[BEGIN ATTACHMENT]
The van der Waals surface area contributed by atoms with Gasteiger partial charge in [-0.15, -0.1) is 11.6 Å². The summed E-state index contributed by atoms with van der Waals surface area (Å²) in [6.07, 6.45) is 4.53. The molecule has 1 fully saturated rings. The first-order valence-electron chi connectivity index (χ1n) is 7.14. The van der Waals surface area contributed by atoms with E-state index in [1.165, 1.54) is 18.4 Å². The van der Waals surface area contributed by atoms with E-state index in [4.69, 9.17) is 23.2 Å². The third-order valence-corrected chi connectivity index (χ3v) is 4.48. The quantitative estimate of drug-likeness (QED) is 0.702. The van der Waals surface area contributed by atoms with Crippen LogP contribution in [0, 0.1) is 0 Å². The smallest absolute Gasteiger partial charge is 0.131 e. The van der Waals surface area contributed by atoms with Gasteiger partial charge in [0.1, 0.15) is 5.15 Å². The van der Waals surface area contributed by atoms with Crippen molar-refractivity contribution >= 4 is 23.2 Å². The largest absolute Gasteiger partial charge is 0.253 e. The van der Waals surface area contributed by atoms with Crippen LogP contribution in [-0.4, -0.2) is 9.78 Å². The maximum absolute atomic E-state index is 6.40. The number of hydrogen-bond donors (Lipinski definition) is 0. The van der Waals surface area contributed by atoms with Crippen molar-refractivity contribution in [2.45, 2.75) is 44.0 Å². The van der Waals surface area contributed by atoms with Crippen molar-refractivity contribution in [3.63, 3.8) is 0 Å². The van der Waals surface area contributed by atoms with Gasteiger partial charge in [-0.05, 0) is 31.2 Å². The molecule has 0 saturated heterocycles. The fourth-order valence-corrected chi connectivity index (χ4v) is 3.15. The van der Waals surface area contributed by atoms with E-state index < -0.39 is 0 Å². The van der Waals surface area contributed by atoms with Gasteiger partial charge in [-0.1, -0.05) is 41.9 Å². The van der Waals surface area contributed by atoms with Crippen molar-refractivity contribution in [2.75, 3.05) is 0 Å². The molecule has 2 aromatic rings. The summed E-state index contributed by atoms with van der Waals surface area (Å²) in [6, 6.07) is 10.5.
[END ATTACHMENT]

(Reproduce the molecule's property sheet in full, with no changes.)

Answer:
The van der Waals surface area contributed by atoms with Gasteiger partial charge in [-0.15, -0.1) is 11.6 Å². The summed E-state index contributed by atoms with van der Waals surface area (Å²) in [6.07, 6.45) is 4.53. The molecule has 1 fully saturated rings. The first-order valence-electron chi connectivity index (χ1n) is 7.14. The van der Waals surface area contributed by atoms with E-state index in [1.165, 1.54) is 18.4 Å². The van der Waals surface area contributed by atoms with E-state index in [4.69, 9.17) is 23.2 Å². The third-order valence-corrected chi connectivity index (χ3v) is 4.48. The quantitative estimate of drug-likeness (QED) is 0.702. The van der Waals surface area contributed by atoms with Crippen LogP contribution in [0, 0.1) is 0 Å². The smallest absolute Gasteiger partial charge is 0.131 e. The van der Waals surface area contributed by atoms with Gasteiger partial charge in [0.1, 0.15) is 5.15 Å². The van der Waals surface area contributed by atoms with Crippen molar-refractivity contribution >= 4 is 23.2 Å². The largest absolute Gasteiger partial charge is 0.253 e. The van der Waals surface area contributed by atoms with Crippen LogP contribution in [-0.4, -0.2) is 9.78 Å². The maximum absolute atomic E-state index is 6.40. The number of hydrogen-bond donors (Lipinski definition) is 0. The van der Waals surface area contributed by atoms with Crippen molar-refractivity contribution in [2.45, 2.75) is 44.0 Å². The van der Waals surface area contributed by atoms with Crippen molar-refractivity contribution in [3.63, 3.8) is 0 Å². The van der Waals surface area contributed by atoms with Gasteiger partial charge in [-0.05, 0) is 31.2 Å². The molecule has 0 saturated heterocycles. The fourth-order valence-corrected chi connectivity index (χ4v) is 3.15. The van der Waals surface area contributed by atoms with E-state index < -0.39 is 0 Å². The van der Waals surface area contributed by atoms with Gasteiger partial charge in [-0.1, -0.05) is 41.9 Å². The van der Waals surface area contributed by atoms with Crippen molar-refractivity contribution in [2.75, 3.05) is 0 Å². The molecule has 2 aromatic rings. The summed E-state index contributed by atoms with van der Waals surface area (Å²) in [6, 6.07) is 10.5.